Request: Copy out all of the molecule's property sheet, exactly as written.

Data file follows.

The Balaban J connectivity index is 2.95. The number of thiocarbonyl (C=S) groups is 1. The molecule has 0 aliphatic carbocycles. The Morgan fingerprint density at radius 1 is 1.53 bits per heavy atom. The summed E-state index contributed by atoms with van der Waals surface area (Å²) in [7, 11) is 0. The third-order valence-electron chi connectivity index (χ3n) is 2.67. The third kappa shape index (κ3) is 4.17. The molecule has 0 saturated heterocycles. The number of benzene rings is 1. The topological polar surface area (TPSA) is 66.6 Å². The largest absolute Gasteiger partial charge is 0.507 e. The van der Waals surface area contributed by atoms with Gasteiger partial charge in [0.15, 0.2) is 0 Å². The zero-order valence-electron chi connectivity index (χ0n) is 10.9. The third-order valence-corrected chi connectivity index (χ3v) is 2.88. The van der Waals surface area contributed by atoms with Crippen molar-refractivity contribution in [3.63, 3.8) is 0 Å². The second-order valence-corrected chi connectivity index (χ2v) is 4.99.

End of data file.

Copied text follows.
The Balaban J connectivity index is 2.95. The number of thiocarbonyl (C=S) groups is 1. The molecule has 0 aliphatic carbocycles. The Morgan fingerprint density at radius 1 is 1.53 bits per heavy atom. The summed E-state index contributed by atoms with van der Waals surface area (Å²) in [7, 11) is 0. The third-order valence-electron chi connectivity index (χ3n) is 2.67. The third kappa shape index (κ3) is 4.17. The molecule has 0 saturated heterocycles. The number of benzene rings is 1. The topological polar surface area (TPSA) is 66.6 Å². The largest absolute Gasteiger partial charge is 0.507 e. The van der Waals surface area contributed by atoms with Gasteiger partial charge in [0.15, 0.2) is 0 Å². The zero-order valence-electron chi connectivity index (χ0n) is 10.9. The third-order valence-corrected chi connectivity index (χ3v) is 2.88. The van der Waals surface area contributed by atoms with Crippen molar-refractivity contribution in [3.63, 3.8) is 0 Å². The second-order valence-corrected chi connectivity index (χ2v) is 4.99.